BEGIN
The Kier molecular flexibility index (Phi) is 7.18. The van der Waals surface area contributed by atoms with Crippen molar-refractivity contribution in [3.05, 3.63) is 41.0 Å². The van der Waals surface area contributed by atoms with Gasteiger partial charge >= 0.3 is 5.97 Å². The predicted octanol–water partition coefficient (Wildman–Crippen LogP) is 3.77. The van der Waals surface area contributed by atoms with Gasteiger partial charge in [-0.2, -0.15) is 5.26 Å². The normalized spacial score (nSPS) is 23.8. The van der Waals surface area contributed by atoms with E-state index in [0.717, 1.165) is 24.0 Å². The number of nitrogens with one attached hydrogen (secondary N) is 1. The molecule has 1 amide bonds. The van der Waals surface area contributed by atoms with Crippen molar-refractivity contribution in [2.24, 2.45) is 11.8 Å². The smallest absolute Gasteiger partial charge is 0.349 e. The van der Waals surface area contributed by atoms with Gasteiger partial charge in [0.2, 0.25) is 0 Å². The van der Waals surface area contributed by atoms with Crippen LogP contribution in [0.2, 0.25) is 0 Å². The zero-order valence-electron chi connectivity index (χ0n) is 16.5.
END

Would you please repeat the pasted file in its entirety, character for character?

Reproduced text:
The Kier molecular flexibility index (Phi) is 7.18. The van der Waals surface area contributed by atoms with Crippen molar-refractivity contribution in [3.05, 3.63) is 41.0 Å². The van der Waals surface area contributed by atoms with Gasteiger partial charge >= 0.3 is 5.97 Å². The predicted octanol–water partition coefficient (Wildman–Crippen LogP) is 3.77. The van der Waals surface area contributed by atoms with Gasteiger partial charge in [-0.2, -0.15) is 5.26 Å². The normalized spacial score (nSPS) is 23.8. The van der Waals surface area contributed by atoms with E-state index in [0.717, 1.165) is 24.0 Å². The number of nitrogens with one attached hydrogen (secondary N) is 1. The molecule has 1 amide bonds. The van der Waals surface area contributed by atoms with Crippen molar-refractivity contribution in [2.24, 2.45) is 11.8 Å². The smallest absolute Gasteiger partial charge is 0.349 e. The van der Waals surface area contributed by atoms with Gasteiger partial charge in [0.2, 0.25) is 0 Å². The van der Waals surface area contributed by atoms with Crippen LogP contribution in [0.2, 0.25) is 0 Å². The zero-order valence-electron chi connectivity index (χ0n) is 16.5.